politics of World War II
The Simon Wiesenthal Center says it has evidence that Alois Brunner, the world's most-wanted Nazi fugitive, died a free man in Syria four years ago, protected by the regime. Brunner, right-hand man to Adolf Eichmann, was responsible for the deportation of over 120,000 Jews to death camps. The Wiesenthal Center said that Brunner lived in Damascus for decades under the pseudonym Georg Fischer. The Syrian government under Hafez Assad refused repeated requests to extradite him. The Center found that Brunner worked as a security adviser to Rifaat al-Assad—Hafez Assad's brother and uncle of the ruling Bashar Assad. In this capacity he schooled the Syrian regime in interrogation and torture techniques.
We have been noting, with growing unease, a phenomenon we call the Paradoxical Anti-Fascist Rhetoric of Contemporary Crypto-Fascism—witnessed both in the stateside far right Hitler-baiting Obama, and (more disturbingly) in the increasingly fascistic Vladimir Putin Nazi-baiting the Ukrainians. Now the websites Human Rights in Ukraine and Kyiv Post report on a far-right summit just held at Yalta (yes, in recently annexed Crimea, and the site of an Allied summit in World War II), attended by representatives of such unsavory entities as Hungary's Jobbik party, Belgium's Parti Communautaire National-Européen, and the British National Party—and overseen by Sergei Glazyev, a senior adviser to Putin, and Maxim Shevchenko, a member of Putin's human rights council (sic!). Predictably, this assemblage of neo-fascists discussed forming an "Anti-fascist Council" to oppose the "fascist junta in Kiev." Many of the Russian militants in attendance are said to have been followers of the Eurasia Party of Alexander Dugin—seemingly a key ideologue of Putin's Eurasian Union project.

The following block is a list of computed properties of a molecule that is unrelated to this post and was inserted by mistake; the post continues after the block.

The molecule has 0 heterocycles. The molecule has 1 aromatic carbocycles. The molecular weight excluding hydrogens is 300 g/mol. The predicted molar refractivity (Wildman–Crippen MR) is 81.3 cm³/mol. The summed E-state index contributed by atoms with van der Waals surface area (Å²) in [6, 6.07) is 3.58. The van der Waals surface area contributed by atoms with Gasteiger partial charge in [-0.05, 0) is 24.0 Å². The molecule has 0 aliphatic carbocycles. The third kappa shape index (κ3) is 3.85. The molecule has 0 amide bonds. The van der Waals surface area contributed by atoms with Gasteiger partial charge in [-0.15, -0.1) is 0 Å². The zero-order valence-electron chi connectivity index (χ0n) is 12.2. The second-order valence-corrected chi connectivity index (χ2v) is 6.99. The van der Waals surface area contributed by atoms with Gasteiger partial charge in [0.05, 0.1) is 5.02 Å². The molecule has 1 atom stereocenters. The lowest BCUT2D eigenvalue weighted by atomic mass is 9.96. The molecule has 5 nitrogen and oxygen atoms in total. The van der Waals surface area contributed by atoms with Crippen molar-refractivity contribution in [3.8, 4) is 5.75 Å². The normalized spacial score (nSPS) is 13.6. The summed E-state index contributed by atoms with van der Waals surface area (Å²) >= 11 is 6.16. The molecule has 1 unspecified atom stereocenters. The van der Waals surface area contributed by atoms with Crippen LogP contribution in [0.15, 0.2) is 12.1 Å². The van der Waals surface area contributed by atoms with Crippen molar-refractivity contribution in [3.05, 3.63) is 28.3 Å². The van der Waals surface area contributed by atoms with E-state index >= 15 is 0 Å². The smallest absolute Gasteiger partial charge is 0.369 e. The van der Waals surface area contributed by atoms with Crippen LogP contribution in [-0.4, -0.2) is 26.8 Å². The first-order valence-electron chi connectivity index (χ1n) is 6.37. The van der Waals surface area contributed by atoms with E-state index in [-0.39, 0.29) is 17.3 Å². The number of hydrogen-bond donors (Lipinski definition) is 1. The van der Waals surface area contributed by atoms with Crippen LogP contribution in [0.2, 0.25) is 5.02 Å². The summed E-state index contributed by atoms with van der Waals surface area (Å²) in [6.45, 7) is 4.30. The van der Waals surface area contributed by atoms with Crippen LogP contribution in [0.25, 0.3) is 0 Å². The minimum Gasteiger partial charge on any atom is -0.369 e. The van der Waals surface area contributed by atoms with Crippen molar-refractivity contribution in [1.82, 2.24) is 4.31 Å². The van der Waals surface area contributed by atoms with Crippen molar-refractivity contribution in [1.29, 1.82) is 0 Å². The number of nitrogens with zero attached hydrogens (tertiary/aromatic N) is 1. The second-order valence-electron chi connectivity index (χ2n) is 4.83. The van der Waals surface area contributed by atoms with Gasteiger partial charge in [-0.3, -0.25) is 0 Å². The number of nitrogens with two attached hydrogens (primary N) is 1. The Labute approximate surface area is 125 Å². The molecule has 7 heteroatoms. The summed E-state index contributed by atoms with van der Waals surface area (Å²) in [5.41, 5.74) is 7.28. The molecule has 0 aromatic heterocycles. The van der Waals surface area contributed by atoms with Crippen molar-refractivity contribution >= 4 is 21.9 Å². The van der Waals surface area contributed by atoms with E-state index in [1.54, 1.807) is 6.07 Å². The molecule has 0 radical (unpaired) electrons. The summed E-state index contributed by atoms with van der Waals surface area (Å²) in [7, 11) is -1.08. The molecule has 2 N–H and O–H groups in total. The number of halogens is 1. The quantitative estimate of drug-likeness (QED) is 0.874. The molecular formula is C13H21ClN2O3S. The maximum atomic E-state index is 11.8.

Ukrainian President Petro Poroshenko and his Western allies charge that Moscow has sent at least 1,000 regular army troops into the two easternmost oblasts of Ukraine, Donetsk and Luhansk, to back up the separatist rebels there. Russia's President Vladimir Putin responds with an outburst of presumably unintentional irony. He compared Kiev's encirclement of rebel-held Donetsk and Luhansk to the 900-day Nazi siege of Leningrad in which 1 million civilians died. Speaking at a pro-Kremlin rally at a lakeside youth camp, he also told supporters—some waving banners bearing his face—that Russia remains a strong nuclear power and therefore "it's best not to mess with us." He added that Russians and Ukrainians "are practically one people"—recalling his recent references to the disputed areas of southeastern Ukraine as "Novorossiya." So, let's get this straight... he accuses his enemies of being like the Nazis while enouraging a fascistic personality cult around his own leadership, while making claims to the territory of a neighboring country on ethno-nationalist grounds, and while threatening use of nuclear weapons. This is another example of what we call the Paradoxical Anti-Fascist Rhetoric of Contemporary Crypto-Fascism. Although in Putin's case, it is barely crypto.